The next important physical aspect used to aid in deceleration is the lowering of the hips or maintenance of hip height. If the athlete is going to stop, the hips must lower to create a better balance situation and to control momentum. If the athlete is going to make an oblique cut and needs to escape, the hips do not actively lower. The hips may lower due to the angle of the cutting leg being outside of the vertical axis of the body which automatically lowers the hips. By not lowering the hips too much the cut can be quick and allow the athlete to maintain speed. The last reason for lowering the hips would be if the cut is acute. In this case, the athlete will need to control speed by lowering the center of mass and slowing the body to allow the cut to be made without moving off the intended path.

The last physical aspect of decelerating is the synergistic movement of the hips and feet to make deceleration safe and effective. Below are a few deceleration exercises I teach and my athletes practice on a daily basis when decelerating from linear running.

First, set up a cone approximately 10 yards from the athlete. Begin with the athlete running at half speed to the cone. As the athlete becomes familiar with the movement, then advance to full speed. The deceleration technique used is as follows:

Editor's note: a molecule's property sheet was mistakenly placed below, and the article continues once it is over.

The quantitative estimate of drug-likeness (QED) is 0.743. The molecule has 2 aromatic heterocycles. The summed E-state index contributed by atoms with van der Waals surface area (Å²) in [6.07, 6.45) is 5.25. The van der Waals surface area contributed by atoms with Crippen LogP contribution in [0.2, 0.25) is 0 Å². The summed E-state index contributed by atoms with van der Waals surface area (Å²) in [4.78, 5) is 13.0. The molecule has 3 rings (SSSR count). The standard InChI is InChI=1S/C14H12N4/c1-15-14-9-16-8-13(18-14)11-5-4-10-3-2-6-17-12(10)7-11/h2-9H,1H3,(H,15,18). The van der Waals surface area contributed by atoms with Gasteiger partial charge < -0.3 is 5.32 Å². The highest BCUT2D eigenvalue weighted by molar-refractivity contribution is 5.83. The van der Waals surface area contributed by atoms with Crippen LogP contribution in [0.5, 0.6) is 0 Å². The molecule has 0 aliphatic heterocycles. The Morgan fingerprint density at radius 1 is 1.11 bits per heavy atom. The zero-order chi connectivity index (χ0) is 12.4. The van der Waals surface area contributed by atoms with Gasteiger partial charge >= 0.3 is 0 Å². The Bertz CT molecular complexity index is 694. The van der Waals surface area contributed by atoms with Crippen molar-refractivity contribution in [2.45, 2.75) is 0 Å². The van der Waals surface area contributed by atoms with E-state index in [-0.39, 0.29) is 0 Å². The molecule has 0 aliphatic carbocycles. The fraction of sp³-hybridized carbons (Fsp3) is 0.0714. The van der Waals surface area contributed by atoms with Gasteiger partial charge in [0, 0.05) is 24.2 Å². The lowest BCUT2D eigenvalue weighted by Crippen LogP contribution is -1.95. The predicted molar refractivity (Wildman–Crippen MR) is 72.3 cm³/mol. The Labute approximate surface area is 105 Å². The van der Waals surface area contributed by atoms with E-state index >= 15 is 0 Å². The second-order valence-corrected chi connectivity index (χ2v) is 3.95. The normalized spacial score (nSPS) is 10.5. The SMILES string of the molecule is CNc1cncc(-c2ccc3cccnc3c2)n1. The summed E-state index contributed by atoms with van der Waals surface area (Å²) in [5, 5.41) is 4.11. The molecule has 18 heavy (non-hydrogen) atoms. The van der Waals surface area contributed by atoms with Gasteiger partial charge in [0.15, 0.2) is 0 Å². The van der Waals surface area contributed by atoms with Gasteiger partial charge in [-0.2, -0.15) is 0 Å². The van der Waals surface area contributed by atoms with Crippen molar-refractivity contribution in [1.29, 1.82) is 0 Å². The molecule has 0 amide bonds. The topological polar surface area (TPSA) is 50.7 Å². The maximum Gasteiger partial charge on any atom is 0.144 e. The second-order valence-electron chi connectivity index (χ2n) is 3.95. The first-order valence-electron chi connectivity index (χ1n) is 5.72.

-The athlete will turn the hip and the foot to the right or left to avoid any torque on the knee, ankle, and hip. The planting action looks like a stopping action of a lateral shuffle. As soon as the plant has occurred, the athlete will back pedal out of it back to the start. The next time have the athlete turn the hip and foot to the opposite side. It is important to develop symmetry in planting.

The second drill resembles the first except it is now random. As the athlete approaches the 10-yard cone, the coach will point to the right or left. The athlete must react and quickly turn the hip.